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A band re-recording an old album or even just some of its classic songs is an issue that seems to divide many music fans. Most purists think that the original version of a song is the definitive version, and in most cases that tends to be true. Nevertheless, from time-to-time metal bands release these re-recordings whether it be a way of fulfilling a contractual obligation, improving upon the original production quality, or just doing it for the hell of it. Amorphis has recently joined the ranks of these bands with the release of Magic and Mayhem: Tales From the Early Years. The band has re-recorded tracks from its first three albums in celebration of its twenty year anniversary as a group. The necessity of re-recording these classics could be debated. (Perhaps re-recording is the only way Nuclear Blast could use studio versions of these songs to make a sort of "greatest hits" collection since the original versions were released by Relapse?) Whatever the case, let's take a look at what Magic and Mayhem has to offer.
Magic and Mayhem presents the listener with a decent overview of Amorphis' early days and covers most of the band's well-known concert favorites along with a few deeper album cuts. One of the oldest tracks, "Vulgar Necrolatry" originally dates back to the demo of the pre-Amorphis band, Abhorrence. The song then appeared later on an Amorphis seven inch and eventually as a bonus track on The Karelian Isthmus. Two other Karelian Isthmus tracks also get the update treatment ("Sign From The North Side" and "The Exile of the Sons of Uisliu"). The Tales From The Thousand Lakes era receives the most attention with a whopping six songs. Amorphis has chosen to re-record half of the Tales album for Magic and Mayhem, plus a cover song from this era of its career as a bonus track. Unfortunately this cover is of The Doors' "Light My Fire" which originally appeared on Amorphis' Black Winter Day EP. It was a bad idea in 1995, and it's still a bad idea today. Elegy, perhaps the album that is least in need of a sonic makeover, is represented by four tracks including the classics "Against Widows" and "My Kantele."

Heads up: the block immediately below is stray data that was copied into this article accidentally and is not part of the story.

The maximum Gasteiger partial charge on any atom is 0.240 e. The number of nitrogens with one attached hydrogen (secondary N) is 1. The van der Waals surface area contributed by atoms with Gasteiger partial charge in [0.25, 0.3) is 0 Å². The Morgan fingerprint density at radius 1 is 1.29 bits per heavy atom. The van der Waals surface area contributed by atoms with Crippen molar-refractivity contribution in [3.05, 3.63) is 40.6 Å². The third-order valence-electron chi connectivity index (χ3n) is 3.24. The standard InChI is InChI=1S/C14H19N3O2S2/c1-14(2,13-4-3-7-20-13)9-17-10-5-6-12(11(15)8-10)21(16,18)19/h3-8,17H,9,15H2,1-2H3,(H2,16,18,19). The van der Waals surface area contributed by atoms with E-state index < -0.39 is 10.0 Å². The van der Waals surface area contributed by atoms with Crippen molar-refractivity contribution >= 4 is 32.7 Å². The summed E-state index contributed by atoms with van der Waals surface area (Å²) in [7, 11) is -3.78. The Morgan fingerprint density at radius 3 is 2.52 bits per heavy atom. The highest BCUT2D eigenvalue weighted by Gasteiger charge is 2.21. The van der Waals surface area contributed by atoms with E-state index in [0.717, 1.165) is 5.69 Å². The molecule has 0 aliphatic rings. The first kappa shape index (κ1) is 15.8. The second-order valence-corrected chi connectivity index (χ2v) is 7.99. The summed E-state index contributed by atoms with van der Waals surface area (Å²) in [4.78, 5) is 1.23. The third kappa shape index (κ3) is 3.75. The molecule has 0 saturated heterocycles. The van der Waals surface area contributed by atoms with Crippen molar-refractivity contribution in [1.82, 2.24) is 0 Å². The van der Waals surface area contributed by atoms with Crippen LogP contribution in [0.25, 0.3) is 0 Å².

Unfortunately, there's not much use for any of the Magic and Mayhem re-recordings because they just aren't that different from the original versions. The sound is very full and thick, but the original production on all three original albums was already pretty solid. The main draw is hearing "new" vocalist Tomi Joutsen use his great set of pipes on these classic tunes, but most of us have already heard him sing the bulk of these songs live. Fanboys like myself will enjoy listening for the subtle differences in each song (a new keyboard sound here, a slight change in an arrangement there) and maybe some newbies will be able to benefit from Magic and Mayhem as a sort of introductory disc to Amorphis. Nevertheless, the old fans should really just stick with the original albums, and people who are new to early Amorphis should just buy Elegy and then work their way backward through the catalog. If you've seen or heard Amorphis live in recent years, you already know what Magic and Mayhem is going to sound like. There are subtle changes to the songs, and there is a newer vocalist out front, but that's about it. Well, at least it will make for a good Amorphis compilation when I go on road trips.
Originally written for http://www.metalpsalter.com